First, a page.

Table of Contents
I. Paying for Memory Care in Virginia

I. Paying for Memory Care in Virginia

The Cost of Memory Care in Virginia

Because of the specialized staff training and resources required to provide high-quality memory care, memory care typically costs more than other types of residential care. On average, memory care will cost 20-30% more than assisted living.

Across Virginia, assisted living costs an average of $4,800 per month, which is more than $700 above the national median of $4,051. Given that memory care is, on average, about 25% more expensive than assisted living, seniors can expect to pay approximately $6,000 each month for memory care.

Compared to its neighboring states, Virginia has a higher average price for assisted living. The next highest is North Carolina, at $4,000 per month. By contrast, the most affordable bordering state is Kentucky, at $3,497.

Keep in mind that costs vary significantly across the state. In Richmond, the average monthly cost of assisted living, at $4,848, is slightly above the state average. More affordable cities include Roanoke and Virginia Beach at $3,808 and $4,627, respectively. It’s important to keep in mind that these are standard assisted living rates. Families should expect to pay an additional $1,000 to $2,000 per month for memory care services.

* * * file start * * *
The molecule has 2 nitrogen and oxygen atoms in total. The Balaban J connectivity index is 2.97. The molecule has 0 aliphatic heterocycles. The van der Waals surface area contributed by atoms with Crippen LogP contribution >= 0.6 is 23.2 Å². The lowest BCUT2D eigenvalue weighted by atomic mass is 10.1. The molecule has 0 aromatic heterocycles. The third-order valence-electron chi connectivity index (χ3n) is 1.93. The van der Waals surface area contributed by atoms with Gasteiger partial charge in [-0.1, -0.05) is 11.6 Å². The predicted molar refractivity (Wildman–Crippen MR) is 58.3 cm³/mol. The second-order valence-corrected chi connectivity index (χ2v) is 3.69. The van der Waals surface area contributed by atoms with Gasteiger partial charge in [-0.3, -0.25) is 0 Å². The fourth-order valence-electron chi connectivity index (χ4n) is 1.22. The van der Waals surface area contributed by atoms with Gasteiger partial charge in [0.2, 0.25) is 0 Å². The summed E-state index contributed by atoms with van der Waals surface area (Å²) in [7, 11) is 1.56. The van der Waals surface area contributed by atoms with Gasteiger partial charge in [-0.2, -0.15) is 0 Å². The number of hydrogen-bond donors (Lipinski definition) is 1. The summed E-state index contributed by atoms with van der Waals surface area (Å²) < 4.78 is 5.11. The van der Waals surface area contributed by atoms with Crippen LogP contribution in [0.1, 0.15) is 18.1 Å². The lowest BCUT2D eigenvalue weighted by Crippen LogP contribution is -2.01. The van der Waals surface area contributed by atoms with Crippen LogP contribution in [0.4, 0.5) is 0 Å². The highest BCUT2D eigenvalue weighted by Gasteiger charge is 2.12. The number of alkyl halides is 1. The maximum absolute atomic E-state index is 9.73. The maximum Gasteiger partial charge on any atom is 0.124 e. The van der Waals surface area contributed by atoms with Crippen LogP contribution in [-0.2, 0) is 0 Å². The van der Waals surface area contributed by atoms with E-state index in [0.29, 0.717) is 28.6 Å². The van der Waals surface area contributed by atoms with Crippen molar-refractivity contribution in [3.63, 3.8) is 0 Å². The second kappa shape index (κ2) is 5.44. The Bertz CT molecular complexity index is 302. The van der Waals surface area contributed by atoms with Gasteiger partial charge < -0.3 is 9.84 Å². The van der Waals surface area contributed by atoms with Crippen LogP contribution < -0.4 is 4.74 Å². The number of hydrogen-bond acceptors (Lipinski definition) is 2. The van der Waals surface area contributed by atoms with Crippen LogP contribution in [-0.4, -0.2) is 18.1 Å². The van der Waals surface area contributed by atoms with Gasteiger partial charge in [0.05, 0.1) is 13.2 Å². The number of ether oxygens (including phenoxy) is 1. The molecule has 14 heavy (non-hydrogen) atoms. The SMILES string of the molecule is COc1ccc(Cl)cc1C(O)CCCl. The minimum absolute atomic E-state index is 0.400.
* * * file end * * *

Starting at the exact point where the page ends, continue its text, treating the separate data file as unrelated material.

The Cost of Memory Care in VirginiaVirginiaUnited StatesMemory CareAssisted Living01K2K3K4K5K6K

Virginia Medicaid Programs for Memory Care

Virginia’s Alzheimer’s Assisted Living Waiver program expired in 2018 and was not renewed. Currently, Virginia does not have a Medicaid waiver program that helps cover the cost of assisted living.

Non-Medicaid Financial Assistance Programs for Memory Care in Virginia

Virginia Adults Services

Adult Services is a program sponsored by the state of Virginia that helps adults with an impairment gain services to maximize their independence and improve their quality of life. Some of the assistance applicants may qualify for include homemakers, help with chores and companion services. While the program focuses on providing these services in the individual’s home, the program may also assist those who are receiving services in the community.

Who is Eligible: Individuals requesting to be screened for long-term services funded by Medicaid, adults who qualify for the Auxiliary Grant and those who need services to avoid institutionalization may be eligible. The program is intended to help low-income individuals.

How to Apply: Those interested in applying can fill out an Application for Adult Services. The application must be completed by the person who is requesting services or someone authorized to act on their behalf. The applicant’s eligibility will be determined by financial requirements, need and the availability of the services.

Auxiliary Grant Program